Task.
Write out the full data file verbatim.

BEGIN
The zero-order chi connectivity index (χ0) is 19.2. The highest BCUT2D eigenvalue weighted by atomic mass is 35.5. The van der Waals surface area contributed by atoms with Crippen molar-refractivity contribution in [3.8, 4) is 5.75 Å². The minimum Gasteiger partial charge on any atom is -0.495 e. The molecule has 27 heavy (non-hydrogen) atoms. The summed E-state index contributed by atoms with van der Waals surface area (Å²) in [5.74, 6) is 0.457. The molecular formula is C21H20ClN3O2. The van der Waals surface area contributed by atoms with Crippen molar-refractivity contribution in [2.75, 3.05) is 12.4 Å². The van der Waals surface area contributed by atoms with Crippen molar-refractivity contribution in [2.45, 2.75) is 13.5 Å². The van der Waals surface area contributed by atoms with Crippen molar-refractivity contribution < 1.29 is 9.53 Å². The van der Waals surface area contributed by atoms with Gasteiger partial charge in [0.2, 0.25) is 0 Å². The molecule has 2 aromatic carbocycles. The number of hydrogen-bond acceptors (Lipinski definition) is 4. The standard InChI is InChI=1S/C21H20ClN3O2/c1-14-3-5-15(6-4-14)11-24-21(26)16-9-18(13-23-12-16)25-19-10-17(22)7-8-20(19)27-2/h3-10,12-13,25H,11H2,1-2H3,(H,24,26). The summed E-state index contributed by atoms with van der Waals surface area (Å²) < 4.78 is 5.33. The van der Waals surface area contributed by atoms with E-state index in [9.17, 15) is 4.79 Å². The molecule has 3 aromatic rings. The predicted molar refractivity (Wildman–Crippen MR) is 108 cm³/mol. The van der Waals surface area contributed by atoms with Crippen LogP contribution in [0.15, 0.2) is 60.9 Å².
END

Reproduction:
The zero-order chi connectivity index (χ0) is 19.2. The highest BCUT2D eigenvalue weighted by atomic mass is 35.5. The van der Waals surface area contributed by atoms with Crippen molar-refractivity contribution in [3.8, 4) is 5.75 Å². The minimum Gasteiger partial charge on any atom is -0.495 e. The molecule has 27 heavy (non-hydrogen) atoms. The summed E-state index contributed by atoms with van der Waals surface area (Å²) in [5.74, 6) is 0.457. The molecular formula is C21H20ClN3O2. The van der Waals surface area contributed by atoms with Crippen molar-refractivity contribution in [2.75, 3.05) is 12.4 Å². The van der Waals surface area contributed by atoms with Crippen molar-refractivity contribution in [2.45, 2.75) is 13.5 Å². The van der Waals surface area contributed by atoms with Crippen molar-refractivity contribution < 1.29 is 9.53 Å². The van der Waals surface area contributed by atoms with Gasteiger partial charge in [0.2, 0.25) is 0 Å². The molecule has 2 aromatic carbocycles. The number of hydrogen-bond acceptors (Lipinski definition) is 4. The standard InChI is InChI=1S/C21H20ClN3O2/c1-14-3-5-15(6-4-14)11-24-21(26)16-9-18(13-23-12-16)25-19-10-17(22)7-8-20(19)27-2/h3-10,12-13,25H,11H2,1-2H3,(H,24,26). The summed E-state index contributed by atoms with van der Waals surface area (Å²) < 4.78 is 5.33. The van der Waals surface area contributed by atoms with E-state index in [9.17, 15) is 4.79 Å². The molecule has 3 aromatic rings. The predicted molar refractivity (Wildman–Crippen MR) is 108 cm³/mol. The van der Waals surface area contributed by atoms with Crippen LogP contribution in [0.15, 0.2) is 60.9 Å².